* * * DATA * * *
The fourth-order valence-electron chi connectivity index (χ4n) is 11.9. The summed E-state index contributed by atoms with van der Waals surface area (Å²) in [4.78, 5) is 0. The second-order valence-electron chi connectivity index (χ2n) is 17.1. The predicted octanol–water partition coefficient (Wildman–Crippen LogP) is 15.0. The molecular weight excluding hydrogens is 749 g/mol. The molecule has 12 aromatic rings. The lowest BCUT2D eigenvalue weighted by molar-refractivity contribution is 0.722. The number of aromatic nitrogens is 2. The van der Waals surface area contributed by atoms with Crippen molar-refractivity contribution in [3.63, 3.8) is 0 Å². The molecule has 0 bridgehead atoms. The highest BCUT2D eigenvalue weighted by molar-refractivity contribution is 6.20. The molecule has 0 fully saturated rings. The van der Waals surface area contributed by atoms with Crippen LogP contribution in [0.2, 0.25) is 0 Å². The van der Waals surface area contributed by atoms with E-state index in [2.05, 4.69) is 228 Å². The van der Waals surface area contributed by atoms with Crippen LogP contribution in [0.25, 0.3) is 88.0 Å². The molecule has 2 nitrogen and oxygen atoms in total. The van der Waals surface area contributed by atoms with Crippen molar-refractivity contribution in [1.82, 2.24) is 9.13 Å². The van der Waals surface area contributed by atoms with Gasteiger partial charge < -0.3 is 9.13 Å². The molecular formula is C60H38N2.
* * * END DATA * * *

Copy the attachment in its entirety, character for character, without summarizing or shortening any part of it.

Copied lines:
The fourth-order valence-electron chi connectivity index (χ4n) is 11.9. The summed E-state index contributed by atoms with van der Waals surface area (Å²) in [4.78, 5) is 0. The second-order valence-electron chi connectivity index (χ2n) is 17.1. The predicted octanol–water partition coefficient (Wildman–Crippen LogP) is 15.0. The molecular weight excluding hydrogens is 749 g/mol. The molecule has 12 aromatic rings. The lowest BCUT2D eigenvalue weighted by molar-refractivity contribution is 0.722. The number of aromatic nitrogens is 2. The van der Waals surface area contributed by atoms with Crippen molar-refractivity contribution in [3.63, 3.8) is 0 Å². The molecule has 0 bridgehead atoms. The highest BCUT2D eigenvalue weighted by molar-refractivity contribution is 6.20. The molecule has 0 fully saturated rings. The van der Waals surface area contributed by atoms with Crippen LogP contribution in [0.2, 0.25) is 0 Å². The van der Waals surface area contributed by atoms with E-state index in [2.05, 4.69) is 228 Å². The van der Waals surface area contributed by atoms with Crippen LogP contribution in [0.25, 0.3) is 88.0 Å². The molecule has 2 nitrogen and oxygen atoms in total. The van der Waals surface area contributed by atoms with Crippen molar-refractivity contribution in [1.82, 2.24) is 9.13 Å². The van der Waals surface area contributed by atoms with Gasteiger partial charge < -0.3 is 9.13 Å². The molecular formula is C60H38N2.